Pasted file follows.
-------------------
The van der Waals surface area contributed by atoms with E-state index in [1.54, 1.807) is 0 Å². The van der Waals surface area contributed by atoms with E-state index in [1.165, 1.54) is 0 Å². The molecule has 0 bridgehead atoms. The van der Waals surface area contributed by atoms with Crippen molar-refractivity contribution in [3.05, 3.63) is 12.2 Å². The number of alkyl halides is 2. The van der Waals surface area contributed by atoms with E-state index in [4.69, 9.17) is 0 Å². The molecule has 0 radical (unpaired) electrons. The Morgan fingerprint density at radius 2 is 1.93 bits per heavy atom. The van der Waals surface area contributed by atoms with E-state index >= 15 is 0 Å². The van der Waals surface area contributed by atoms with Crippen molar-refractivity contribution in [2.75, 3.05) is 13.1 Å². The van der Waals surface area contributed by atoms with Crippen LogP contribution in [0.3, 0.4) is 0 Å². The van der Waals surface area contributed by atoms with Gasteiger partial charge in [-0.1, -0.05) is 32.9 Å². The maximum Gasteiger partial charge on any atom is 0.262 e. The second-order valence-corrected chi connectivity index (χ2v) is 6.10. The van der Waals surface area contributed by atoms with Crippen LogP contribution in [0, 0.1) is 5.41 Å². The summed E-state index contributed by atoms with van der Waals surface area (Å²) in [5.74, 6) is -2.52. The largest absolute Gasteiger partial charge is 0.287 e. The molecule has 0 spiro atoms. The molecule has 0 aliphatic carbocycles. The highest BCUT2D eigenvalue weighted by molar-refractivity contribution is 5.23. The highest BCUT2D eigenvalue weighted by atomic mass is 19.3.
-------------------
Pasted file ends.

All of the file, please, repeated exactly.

The van der Waals surface area contributed by atoms with E-state index in [1.54, 1.807) is 0 Å². The van der Waals surface area contributed by atoms with E-state index in [1.165, 1.54) is 0 Å². The molecule has 0 bridgehead atoms. The van der Waals surface area contributed by atoms with Crippen molar-refractivity contribution in [3.05, 3.63) is 12.2 Å². The number of alkyl halides is 2. The van der Waals surface area contributed by atoms with E-state index in [4.69, 9.17) is 0 Å². The molecule has 0 radical (unpaired) electrons. The Morgan fingerprint density at radius 2 is 1.93 bits per heavy atom. The van der Waals surface area contributed by atoms with E-state index >= 15 is 0 Å². The van der Waals surface area contributed by atoms with Crippen molar-refractivity contribution in [2.75, 3.05) is 13.1 Å². The van der Waals surface area contributed by atoms with Crippen LogP contribution in [0.3, 0.4) is 0 Å². The van der Waals surface area contributed by atoms with Gasteiger partial charge in [-0.1, -0.05) is 32.9 Å². The maximum Gasteiger partial charge on any atom is 0.262 e. The second-order valence-corrected chi connectivity index (χ2v) is 6.10. The van der Waals surface area contributed by atoms with Crippen LogP contribution in [0, 0.1) is 5.41 Å². The summed E-state index contributed by atoms with van der Waals surface area (Å²) in [5.74, 6) is -2.52. The largest absolute Gasteiger partial charge is 0.287 e. The molecule has 0 spiro atoms. The molecule has 0 aliphatic carbocycles. The highest BCUT2D eigenvalue weighted by molar-refractivity contribution is 5.23. The highest BCUT2D eigenvalue weighted by atomic mass is 19.3.